Brian Leiter (University of Chicago Law School) has posted Naturalizing Jurisprudence: Three Approaches (J. Shook & P. Kurtz (eds.), THE FUTURE OF NATURALISM (Amherst, NY: Prometheus Books, 2009)). Here is the abstract:
General jurisprudence-that branch of legal philosophy concerned with the nature of law and adjudication-has been relatively unaffected by the "naturalistic" strains so evident, for example, in the epistemology, philosophy of mind and moral philosophy of the past forty years. This paper sketches three ways in which naturalism might affect jurisprudential inquiry. The paper serves as a kind of precis of the main themes in my book NATURALIZING JURISPRUDENCE: ESSAYS ON AMERICAN LEGAL REALISM AND NATURALISM IN LEGAL PHILOSOPHY (Oxford University Press, 2007).
And from the text:
Quine famously suggests that naturalism is “the recognition that it is within science itself, and not in some prior philosophy, that reality is to be identified and described.”5 In that Quinean spirit, Cummins proposes that,
We can give up on intuitions about the nature of space and time and ask instead what sorts of beasts space and time must be if current physical theory is to be true and explanatory. We can give up on intuitions about our representational content and ask instead what [mental] representations must be if current cognitive theory is to be true and explanatory.6
That Quinean version of methodological naturalism about philosophical inquiry may work well where we have bona fide sciences—for example, space-time physics or cognitive neuroscience--to turn to for guidance. But how do we fare when we turn to social scientific accounts of law?
Consider perhaps the leading predictive-explanatory theory of judicial decisions in the political science literature, Segal‟s and Spaeth‟s “Attitudinal Model.”7 Developing ideas first broached by the American Legal Realists,8 Segal and Spaeth argue that the best explanation for judicial decision-making (more precisely, decisions by the U.S. Supreme Court) is to be found in the conjunction of the “the facts of the case” and “the ideological attitudes and values of the justices.”9 Segal and Spaeth identify the “ideological attitudes” of judges based on “the judgments in newspaper editorials that characterize nominees prior to confirmation as liberal or conservative” with respect to particular issues (for example, civil rights and liberties).10 Looking at more than thirty years of search-and-seizure decisions—court decisions about the constitutionality of police practices involving the arrests of criminal suspects and searches of their cars, homes, and property--Segal and Spaeth found that their Attitudinal Model correctly predicted 71% of the votes by justices: that is, the ideological attitudes of the judge towards the underlying compare the Attitudinal Model with some alternatives--most importantly, with what they call “the Legal Model” of decision.11 On the Legal Model, it is valid sources of law, in conjunction with valid interpretive methods applied to those sources, that determine outcomes (call the valid sources and interpretive methods “the class of legal reasons”). The difficulty is that the class of legal reasons is indeterminate: it justifies more than one outcome in appellate disputes. Thus, as Segal and Spaeth write:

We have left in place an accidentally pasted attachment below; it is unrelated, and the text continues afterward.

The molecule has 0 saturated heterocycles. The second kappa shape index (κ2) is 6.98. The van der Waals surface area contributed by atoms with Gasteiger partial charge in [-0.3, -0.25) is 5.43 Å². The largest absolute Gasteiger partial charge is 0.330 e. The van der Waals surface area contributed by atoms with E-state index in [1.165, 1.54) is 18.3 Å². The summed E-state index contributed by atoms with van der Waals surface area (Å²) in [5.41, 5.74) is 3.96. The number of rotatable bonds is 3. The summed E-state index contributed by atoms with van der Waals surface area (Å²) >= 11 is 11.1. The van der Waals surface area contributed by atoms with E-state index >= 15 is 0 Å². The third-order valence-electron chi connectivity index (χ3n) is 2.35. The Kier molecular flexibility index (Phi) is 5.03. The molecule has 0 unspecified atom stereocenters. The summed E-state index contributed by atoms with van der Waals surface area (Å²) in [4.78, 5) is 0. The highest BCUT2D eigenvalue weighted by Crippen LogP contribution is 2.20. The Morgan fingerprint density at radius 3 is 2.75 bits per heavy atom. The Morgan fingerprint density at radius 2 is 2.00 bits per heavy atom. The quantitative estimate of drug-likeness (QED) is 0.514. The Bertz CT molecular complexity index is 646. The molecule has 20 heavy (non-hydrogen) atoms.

If various aspects of the legal model can support either side of any given dispute that comes before the Court, and the quality of these positions cannot be reliably and validly measured a priori, then the legal model hardly satisfies as an explanation of Supreme Court decisions. By being able to “explain” everything, in the end it explains nothing.12
In other words, one can generate no testable predictions from the Legal Model because the class of valid legal reasons justifies, and thus, predicts, multiple outcomes.13
Following Cummins, a naturalized jurisprudence might ask what must law be if current social-scientific theory of adjudication (namely, the Attitudinal Model) is to be true and explanatory? For the Attitudinal Model to be true and explanatory, there has to be, among other things, a clear demarcation between the ideological attitudes of judges (which are causally effective in determining the decisions) and the valid sources of law which are central to the Legal Model‟s competing explanation of judicial decision. Thus, implicit in the Attitudinal Model is quite plainly a concept of law as exhausted by authoritative texts (precedents, statutes, constitutions) which are the raw material of the competing Legal Model, and which exclude the ideological attitudes central to the Attitudinal Model. The concept of law, in turn, that vindicates this assumption is none other than Raz‟s “hard positivist” notion of a rule of recognition whose criteria of legality are exclusively ones of pedigree: a rule (or canon of interpretation) is part of the law by virtue of having a source in legislative enactments, prior court decisions or constitutional provisions. That is the view of law required by the Legal Model, and it is the view of law required to vindicate the Attitudinal Model as providing the best explanation of judicial decision. Raz‟s Hard Positivism, in short, captures what law must be if the Attitudinal Model is true and explanatory.